Lac-Mégantic residents grapple with verdict while looking to future

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Lac-Mégantic residents grapple with verdict while looking to future

Many residents of Lac-Mégantic are grappling with the acquittal of three former railway employees indicted for their roles in the 2013 rail disaster, and what, if anything, it means for what happens to their town now.

On Friday, a jury in Sherbrooke, Que., acquitted locomotive engineer Tom Harding, 56, rail traffic controller Richard Labrie, 59, and operations manager Jean Demaître, 53, of criminal negligence causing 47 deaths.


In general, the verdict has left most townspeople satisfied, with many saying they thought people higher up the corporate ladder at the now-defunct Montreal, Maine and Atlantic (MMA) railway are the ones who should have been tried in connection with the derailment and explosions on July 6, 2013, which killed 47 people.

However, the verdict has not given everyone closure.

Unsatisfying verdict

Raymond Lafontaine lost his son, two daughters-in-law and an employee in the disaster. Soon after, he and his wife of 57 years divorced. Their relationship couldn't endure the grief.

"The verdict says you can kill a town; you can kill 47 people; you can break thousands of peoples lives: all the consequences of that, you're absolved of them," said Lafontaine.

He said despite his best efforts, he still lives with bitter anger, and the acquittal of the three men was a setback in his attempts to carry on.

"After five years, you tell yourself, 'I have to move on,' and I did move on, but there is a voice inside me looking for vengeance. Even if you want to just accept it and you tell yourself, 'I'm at peace,' your subconscious will never accept it."

Lafontaine said he would have liked to see charges that would have led to convictions — some kind of legal consequences for the rail workers involved in the train's operations.

"MMA is responsible for its employees. The bosses are responsible for their employees," he said. "But the employee is supposed to do his job the right way."

"Now, in court, [the workers are] exonerated, even though we know very well that if they had done their job right, as employees, the train wouldn't have gone off track."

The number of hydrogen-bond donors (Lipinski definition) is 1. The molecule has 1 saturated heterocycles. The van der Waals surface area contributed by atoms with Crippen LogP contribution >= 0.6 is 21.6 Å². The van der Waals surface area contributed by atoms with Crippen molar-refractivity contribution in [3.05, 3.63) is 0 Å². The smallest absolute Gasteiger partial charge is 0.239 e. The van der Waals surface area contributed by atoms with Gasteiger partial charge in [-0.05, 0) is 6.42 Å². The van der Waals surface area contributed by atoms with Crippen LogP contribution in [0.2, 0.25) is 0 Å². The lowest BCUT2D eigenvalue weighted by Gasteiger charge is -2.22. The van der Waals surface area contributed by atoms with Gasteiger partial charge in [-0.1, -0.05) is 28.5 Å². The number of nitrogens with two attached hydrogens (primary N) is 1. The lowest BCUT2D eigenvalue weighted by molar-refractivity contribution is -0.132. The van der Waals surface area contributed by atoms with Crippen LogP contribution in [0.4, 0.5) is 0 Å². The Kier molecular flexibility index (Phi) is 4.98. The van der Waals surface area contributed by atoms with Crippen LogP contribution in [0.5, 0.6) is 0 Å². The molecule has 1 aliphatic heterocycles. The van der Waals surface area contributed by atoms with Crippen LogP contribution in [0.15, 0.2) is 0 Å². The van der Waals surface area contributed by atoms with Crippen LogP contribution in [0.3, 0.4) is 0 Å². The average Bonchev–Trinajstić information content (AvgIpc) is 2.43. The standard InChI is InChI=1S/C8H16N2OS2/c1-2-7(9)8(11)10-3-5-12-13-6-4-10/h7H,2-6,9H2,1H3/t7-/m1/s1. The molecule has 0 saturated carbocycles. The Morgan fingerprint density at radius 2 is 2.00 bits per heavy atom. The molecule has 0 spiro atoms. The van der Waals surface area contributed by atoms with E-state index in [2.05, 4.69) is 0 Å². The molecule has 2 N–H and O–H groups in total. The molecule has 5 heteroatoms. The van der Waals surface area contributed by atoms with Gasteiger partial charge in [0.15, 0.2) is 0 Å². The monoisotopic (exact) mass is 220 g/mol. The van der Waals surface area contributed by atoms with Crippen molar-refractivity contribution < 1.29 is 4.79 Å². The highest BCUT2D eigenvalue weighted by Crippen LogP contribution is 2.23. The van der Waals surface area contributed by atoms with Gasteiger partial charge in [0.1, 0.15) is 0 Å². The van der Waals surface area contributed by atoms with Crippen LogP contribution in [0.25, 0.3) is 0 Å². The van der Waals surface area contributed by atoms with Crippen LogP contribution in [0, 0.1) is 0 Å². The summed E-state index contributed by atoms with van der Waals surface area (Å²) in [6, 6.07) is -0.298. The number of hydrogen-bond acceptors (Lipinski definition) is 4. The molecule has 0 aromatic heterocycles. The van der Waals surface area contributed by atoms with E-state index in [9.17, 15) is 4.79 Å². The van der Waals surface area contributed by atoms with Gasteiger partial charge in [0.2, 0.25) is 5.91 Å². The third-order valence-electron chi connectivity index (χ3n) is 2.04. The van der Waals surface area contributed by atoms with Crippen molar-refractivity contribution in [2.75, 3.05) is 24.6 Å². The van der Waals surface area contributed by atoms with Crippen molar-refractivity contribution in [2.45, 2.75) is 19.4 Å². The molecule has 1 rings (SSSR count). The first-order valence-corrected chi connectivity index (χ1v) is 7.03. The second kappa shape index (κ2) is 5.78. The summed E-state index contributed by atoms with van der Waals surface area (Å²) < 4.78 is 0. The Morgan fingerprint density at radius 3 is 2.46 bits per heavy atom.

He called the financial compensation that families of the deceased received a joke. The money was added to his earnings, so he had to pay taxes on it.

Pushing for a safer town

Jacques Gagnon says he still feel as if he and his family escaped with their lives: His home is only 100 metres from the spot where the train went off the tracks on July 6, 2013.

He is pushing for a judicial inquiry. He thinks it's more important to find out everything that went wrong rather than to determine who is responsible for the tragedy.

He said while he recognizes the justice system isn't perfect, he believes the Crown chose the easy route in prosecuting the locomotive engineer who had last operated the train and two of his colleagues, instead of the company that ran the railway.

He said the real issue is a system that "prioritizes profit over safety."

What matters most to him right now, he said, isn't the verdict, it's safety — his, and the safety of his hometown, a place he really loves.

He said Lac-Mégantic desperately needs the railway tracks to be rebuilt to bypass the town, to keep explosive cargo away from residents.

"The train, the way it passes here, it's not good for the future because people may be afraid to invest in the downtown area," he said.

Lac-Mégantic Mayor Julie Morin agrees, although not all residents share their opinion.

During a town hall event a year ago, Prime Minister Justin Trudeau said the government would speed up the process to build the bypass track.

Mistakes in reviving the downtown core

For resident Jean St-Pierre, what hurt the town second only to the tragedy itself was the mishandling of the reconstruction of the downtown core.

"There were big, big mistakes there," St-Pierre said.

Two businesses, the Metro grocery store and Jean-Coutu pharmacy, were forced to rebuild in a neighbourhood some distance away from downtown, where they'd stood.

Some businesses with minor damage were destroyed rather than renovated.

The town also paid for an expensive bridge so that people could access the relocated businesses, St-Pierre said.

It also built two new streets — Papineau and Frontenac streets — outside the downtown area.

The reconstruction is bad for businesses downtown, he said.

"In Lac-Mégantic, there's nothing close to the lake.… This was a very stupid way to do it."

Mayor Morin has said she is counting on future outside investment, but business isn't what it used to be, merchants say, and taxes are up because of all the new infrastructure.